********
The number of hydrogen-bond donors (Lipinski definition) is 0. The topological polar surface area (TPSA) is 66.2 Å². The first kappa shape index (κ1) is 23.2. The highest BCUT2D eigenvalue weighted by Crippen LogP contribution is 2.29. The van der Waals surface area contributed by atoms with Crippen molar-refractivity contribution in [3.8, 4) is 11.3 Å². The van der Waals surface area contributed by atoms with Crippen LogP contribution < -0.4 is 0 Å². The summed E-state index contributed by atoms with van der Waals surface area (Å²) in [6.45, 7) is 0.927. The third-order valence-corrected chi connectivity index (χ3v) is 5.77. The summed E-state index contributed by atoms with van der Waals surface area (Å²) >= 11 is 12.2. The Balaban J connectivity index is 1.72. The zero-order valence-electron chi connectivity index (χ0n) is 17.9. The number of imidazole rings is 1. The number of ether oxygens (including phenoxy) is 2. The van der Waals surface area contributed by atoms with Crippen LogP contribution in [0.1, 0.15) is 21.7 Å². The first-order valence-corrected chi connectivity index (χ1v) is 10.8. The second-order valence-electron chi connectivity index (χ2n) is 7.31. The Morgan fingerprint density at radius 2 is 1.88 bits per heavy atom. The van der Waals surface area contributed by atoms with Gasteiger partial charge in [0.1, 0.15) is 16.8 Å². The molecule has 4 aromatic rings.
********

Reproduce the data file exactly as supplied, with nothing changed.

The number of hydrogen-bond donors (Lipinski definition) is 0. The topological polar surface area (TPSA) is 66.2 Å². The first kappa shape index (κ1) is 23.2. The highest BCUT2D eigenvalue weighted by Crippen LogP contribution is 2.29. The van der Waals surface area contributed by atoms with Crippen molar-refractivity contribution in [3.8, 4) is 11.3 Å². The van der Waals surface area contributed by atoms with Crippen LogP contribution < -0.4 is 0 Å². The summed E-state index contributed by atoms with van der Waals surface area (Å²) in [6.45, 7) is 0.927. The third-order valence-corrected chi connectivity index (χ3v) is 5.77. The summed E-state index contributed by atoms with van der Waals surface area (Å²) >= 11 is 12.2. The Balaban J connectivity index is 1.72. The zero-order valence-electron chi connectivity index (χ0n) is 17.9. The number of imidazole rings is 1. The number of ether oxygens (including phenoxy) is 2. The van der Waals surface area contributed by atoms with Crippen LogP contribution in [0.1, 0.15) is 21.7 Å². The first-order valence-corrected chi connectivity index (χ1v) is 10.8. The second-order valence-electron chi connectivity index (χ2n) is 7.31. The Morgan fingerprint density at radius 2 is 1.88 bits per heavy atom. The van der Waals surface area contributed by atoms with Gasteiger partial charge in [0.1, 0.15) is 16.8 Å². The molecule has 4 aromatic rings.